According to Heller, the concept of mainstream vs. underground is relevant in contemporary design because mainstream culture depends on the ideas of underground culture, to stay fresh and popular. It’s almost as if it were a life cycle in advertising or stages of evolution. The reason for that is because underground culture always starts off as unpopular and different from what is mainstream. However, as time goes on and what is mainstream loses popularity, the weird and different gains popularity. Soon, what was underground becomes popular enough that it becomes mainstream. If it is very popluar, it may even become the standard, until it’s popularity begins to die down and the people start looking for something new again.
The “Be Stupid” ad campaign by Anomaly New York, for Diesel is a good example of advertising influenced by underground culture. Underground culture goes against the norms of society, making it’s followers rebels. When you take a message such as “be stupid” is that not rebellious? Additionally, the campaign isn’t simply saying “be stupid”, but elaborating on what being stupid can do for you in a positive way. In other words, they are changing the way people perceive what “stupid” means. What was always looked down upon, is now being questioned if it is all a completely bad thing. In one headline, it says “Smart sees what there is. Stupid sees what there could be.” implying that being stupid allows for imagination and breeds creativity.
I’m not sure in what ways this campaign has directly influenced the mainstream, but I do think it has further enforced the idea that stupidity and fun are undeniably connected with one another. When you look at the images that are paired with the headlines, you can’t help but laugh and smile at them. I would even goes as far as to say that we might be envious of the people in those scenes, and wish it was us, because it looks like fun. Even if it’s not very fun and it is a bad idea, we know that we’ll have a story to tell, as another headline suggests. That’s probably the biggest impact it will have on the mainstream. The reassurance that even if you do something stupid, it’ll be okay, because it’s cool and you’ll have a story to tell.
Media extends human beings because it is like a vessel that allows you to complete your task, which you could not do before or do so easily. Like our limbs and different parts of our body, there are different types of media and each with it’s own purpose. McLuhan says that the wheel is an extension of our foot. I happen to think that is true. The wheel is a part of a car which is designed to get us from one destination to another, the same way our legs do. Therefore, the wheel is like feet, allowing us to travel long distances without using our actual feet. They are pseudo feet.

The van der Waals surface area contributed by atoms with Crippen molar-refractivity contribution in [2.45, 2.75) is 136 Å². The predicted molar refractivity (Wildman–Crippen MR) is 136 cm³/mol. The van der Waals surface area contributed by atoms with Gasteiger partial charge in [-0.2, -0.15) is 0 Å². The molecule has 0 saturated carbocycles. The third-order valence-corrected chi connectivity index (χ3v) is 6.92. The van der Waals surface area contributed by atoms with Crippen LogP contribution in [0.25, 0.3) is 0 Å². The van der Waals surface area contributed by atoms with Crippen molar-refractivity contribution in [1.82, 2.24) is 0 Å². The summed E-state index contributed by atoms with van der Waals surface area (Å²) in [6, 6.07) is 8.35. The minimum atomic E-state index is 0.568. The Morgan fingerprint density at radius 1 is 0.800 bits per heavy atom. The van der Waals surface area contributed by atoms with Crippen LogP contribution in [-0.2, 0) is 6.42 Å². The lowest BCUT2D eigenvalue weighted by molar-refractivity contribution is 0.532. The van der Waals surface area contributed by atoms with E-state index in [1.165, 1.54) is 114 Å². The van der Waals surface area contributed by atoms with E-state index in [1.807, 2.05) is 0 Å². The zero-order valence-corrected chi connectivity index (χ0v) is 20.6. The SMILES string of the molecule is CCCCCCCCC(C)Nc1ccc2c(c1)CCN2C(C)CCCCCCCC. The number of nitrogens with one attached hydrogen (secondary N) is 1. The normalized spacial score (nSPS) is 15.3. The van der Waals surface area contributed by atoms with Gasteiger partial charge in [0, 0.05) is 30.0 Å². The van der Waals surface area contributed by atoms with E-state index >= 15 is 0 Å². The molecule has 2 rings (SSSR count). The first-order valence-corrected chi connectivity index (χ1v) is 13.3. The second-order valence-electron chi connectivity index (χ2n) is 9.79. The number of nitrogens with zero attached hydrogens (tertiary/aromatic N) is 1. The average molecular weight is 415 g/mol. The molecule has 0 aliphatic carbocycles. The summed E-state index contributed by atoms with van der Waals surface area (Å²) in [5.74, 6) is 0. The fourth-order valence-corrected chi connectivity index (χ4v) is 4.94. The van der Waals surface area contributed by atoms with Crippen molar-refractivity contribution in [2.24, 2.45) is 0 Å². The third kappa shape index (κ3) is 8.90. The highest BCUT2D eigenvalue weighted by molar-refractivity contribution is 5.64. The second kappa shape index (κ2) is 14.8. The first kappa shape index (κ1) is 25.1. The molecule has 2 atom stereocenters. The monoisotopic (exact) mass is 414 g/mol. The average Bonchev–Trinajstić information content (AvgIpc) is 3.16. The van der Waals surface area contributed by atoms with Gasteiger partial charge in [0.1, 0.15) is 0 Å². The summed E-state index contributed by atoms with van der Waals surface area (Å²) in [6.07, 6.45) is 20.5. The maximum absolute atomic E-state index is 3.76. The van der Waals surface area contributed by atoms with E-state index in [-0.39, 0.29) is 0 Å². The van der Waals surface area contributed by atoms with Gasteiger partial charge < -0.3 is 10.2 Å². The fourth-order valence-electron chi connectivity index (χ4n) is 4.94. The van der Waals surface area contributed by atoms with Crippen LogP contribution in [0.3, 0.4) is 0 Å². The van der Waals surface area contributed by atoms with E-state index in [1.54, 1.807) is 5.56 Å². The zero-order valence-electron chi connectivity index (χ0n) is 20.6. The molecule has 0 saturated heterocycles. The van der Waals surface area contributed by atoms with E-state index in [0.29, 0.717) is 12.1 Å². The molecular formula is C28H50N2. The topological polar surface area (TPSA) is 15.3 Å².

There are many hazards that might come along with technological progress. I think the alarming of them all is the possibility of creating a piece of technology that leads to the destruction of our civilization and mankind overall. One very obvious piece of technology with hazards are weapons of mass destruction. Albert Einstein said it himself “I do not know with what weapons World War 3 will be fought, but World War 4 will be fought with sticks and stones.” This implies that he believed technology would bring upon our destruction.
If the “medium is the message” the roles of the artists and designers are to look for ways to craft the message. Perhaps the medium carries a certain meaning, but by changing the amount used in different aspects of it, you can change the way people interpret it. Art is already subjective and in turn so is the message the artist or designer is trying to communicate.
If we simplify what is language, we see it as a structured set of written characters or sounds, representing things in our natural world. We can look at the past for examples of this, shown by Egyptian hieroglyphics or cave drawings by our ancient ancestors. While both are not only different in a visual sense, both are also different in age. However, they both were born for the same purpose; to tell a story. If you think about this a little deeper, you realize that if the purpose of language is to tell a story, then language must be how the story is told. Better said, language is the tool we use to communicate with one another.
What distinguishes language from other forms of communication is that it follows a certain set of rules in order to effectively communicate with one another.